Have you ever tried to cancel your Amazon Prime subscription? It’s pretty tough, right? And yet you likely found it very easy to sign up for Prime. So easy, in fact, that you may have enrolled without even realizing it. Well, the Federal Trade Commission is suing the company over what it describes as “nonconsensual enrollment,” as well as the excessively difficult process for customers to cancel Prime subscriptions.
According to the FTC, Amazon has deliberately taken steps to get and keep as many Prime subscribers as possible, even using “dark patterns,” or manipulative web design, to do so. And it did so intentionally and knowingly, the heavily redacted lawsuit says.
“Amazon tricked and trapped people into recurring subscriptions without their consent, not only frustrating users but also costing them significant money,” FTC Chair Lina Khan said in a statement. “These manipulative tactics harm consumers and law-abiding businesses alike. The FTC will continue to vigorously protect Americans from ‘dark patterns’ and other unfair or deceptive practices in digital markets.”
For the “nonconsensual enrollment” aspect of the case, the FTC points out that Amazon places multiple points along the way of a customer’s purchasing journey where they’re urged to sign up for Prime, including “interrupting” their shopping with “prominent” buttons offering Prime enrollments and tiny links declining them. The customer must select one in order to continue their purchase. The suit claims that Prime subscription offers aren’t always clearly worded as such, and consumers may think they’re simply choosing to get free shipping or a free trial without realizing that a paid subscription comes along with it. Amazon also made it confusing for people who wanted to just get Prime Video, the company’s streaming service, causing them to accidentally sign up for the more expensive Prime option instead.
And then there’s the Homeric journey one must take to cancel their Prime subscription. Seriously: Amazon even called it the “Iliad Flow” in internal documents uncovered last year by Insider. There, customers had to get through a four-page, six-click, 15-option process to cancel their subscriptions on desktop and an eight-page, eight-click minimum process on mobile. Getting to the Iliad Flow in the first place is its own odyssey, as the FTC describes:
To cancel via the Iliad Flow, a consumer had to first locate it, which Amazon made difficult. Consumers could access the Iliad Flow from Amazon.com by navigating to the Prime Central page, which consumers could reach by selecting the “Account & Lists” dropdown menu, reviewing the third column of dropdown links Amazon presented, and selecting the eleventh option in the third column (“Prime Membership”). This took the consumer to the Prime Central Page.
And then …
Once the consumer reached Prime Central, the consumer had to click on the “Manage Membership” button to access the dropdown menu. That revealed three options. The first two were “Share your benefits” (to add household members to Prime) and “Remind me before renewing” (Amazon then sent the consumer an email reminder before the next charge). The last option was “End Membership.” The “End Membership” button did not end membership. Rather, it took the consumer to the Iliad Flow.
The suit alleged that Amazon knows customers often enroll by accident and have a hard time canceling it, but it was only after the FTC began to investigate the practice that the company made real changes. And that was only after the company took steps to delay and defy the FTC’s investigation into its practices, which began in 2021. Amazon didn’t return all of the documents the FTC requested, something the FTC only realized when Insider published a report in March 2022 with leaked Amazon documents that showed that the company knew the process was confusing for customers, but believed that making it more clear and transparent would mean fewer sign-ups.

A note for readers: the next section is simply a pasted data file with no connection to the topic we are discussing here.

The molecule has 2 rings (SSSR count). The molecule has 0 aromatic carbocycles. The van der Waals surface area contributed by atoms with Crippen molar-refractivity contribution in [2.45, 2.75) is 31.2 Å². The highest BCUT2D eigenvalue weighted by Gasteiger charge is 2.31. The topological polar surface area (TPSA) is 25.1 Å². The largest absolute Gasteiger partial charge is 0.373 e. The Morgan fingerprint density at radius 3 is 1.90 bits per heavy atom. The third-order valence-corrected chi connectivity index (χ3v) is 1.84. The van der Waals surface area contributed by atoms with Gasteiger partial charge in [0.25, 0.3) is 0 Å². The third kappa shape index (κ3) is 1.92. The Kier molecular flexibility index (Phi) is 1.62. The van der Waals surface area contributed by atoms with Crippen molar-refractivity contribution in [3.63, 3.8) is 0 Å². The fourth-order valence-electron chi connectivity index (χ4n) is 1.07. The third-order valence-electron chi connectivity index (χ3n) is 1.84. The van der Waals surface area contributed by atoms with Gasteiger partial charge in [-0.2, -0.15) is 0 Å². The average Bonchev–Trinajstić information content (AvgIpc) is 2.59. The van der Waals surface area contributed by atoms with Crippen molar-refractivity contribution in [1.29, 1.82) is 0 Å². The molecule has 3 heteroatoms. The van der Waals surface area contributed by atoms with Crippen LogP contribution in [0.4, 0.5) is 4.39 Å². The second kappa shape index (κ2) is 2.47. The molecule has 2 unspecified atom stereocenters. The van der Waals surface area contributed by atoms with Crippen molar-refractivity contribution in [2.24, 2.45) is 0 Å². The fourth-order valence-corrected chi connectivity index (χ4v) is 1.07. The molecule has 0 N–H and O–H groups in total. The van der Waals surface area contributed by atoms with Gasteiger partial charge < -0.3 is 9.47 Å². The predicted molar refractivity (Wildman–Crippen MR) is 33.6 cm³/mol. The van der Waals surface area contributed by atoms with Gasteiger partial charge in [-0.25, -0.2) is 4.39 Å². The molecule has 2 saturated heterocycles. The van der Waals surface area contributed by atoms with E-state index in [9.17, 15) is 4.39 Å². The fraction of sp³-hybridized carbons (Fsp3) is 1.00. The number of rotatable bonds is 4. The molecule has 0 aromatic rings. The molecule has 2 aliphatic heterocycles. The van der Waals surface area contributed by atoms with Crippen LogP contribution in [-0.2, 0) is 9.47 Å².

The FTC is accusing Amazon of various violations of the Restore Online Shoppers’ Confidence Act, including unfairly charging customers without consent, inadequate disclosures, nonconsensual enrollment, and failure to provide a simple cancellation mechanism.
Amazon denied all of this in an emailed statement, saying in part that “the FTC’s claims are false on the facts and the law.” The company added that “customers love Prime, and by design we make it clear and simple for customers to both sign up for or cancel their Prime membership.”
“We look forward to proving our case in court,” the company concluded.
A few hours before the case was filed, the company announced the dates for 2023’s Prime Days. The timing appears to be a coincidence, as Amazon said “the FTC announced this lawsuit without notice to us” and while the parties were in discussions about the matter.
While much of the media attention on the FTC has focused on its antitrust half, given Khan’s expertise in the area and the anti-Big Tech momentum that ushered her to the top of the commission, the agency hasn’t challenged some of Amazon’s big acquisitions made during Khan’s tenure, including the MGM and One Medical mergers. It has, on the other hand, sued Microsoft and Meta, while the Department of Justice’s antitrust arm is suing Google.
But the FTC also deals with consumer protection issues, and it’s been pretty clear, even before Khan came on board, that dark patterns are a priority. Difficult-to-cancel services have become a concern for the FTC under Khan, with the agency recently proposing a “click to cancel” rule that makes it as easy to cancel a service as it was to sign up for it. The agency also went after Amazon for violations of children’s privacy laws through Alexa recordings and for not properly securing its Ring cameras. Not exactly the big Amazon antitrust cases many were expecting to see from Khan, but a sure sign that the company is definitely in the FTC’s sights.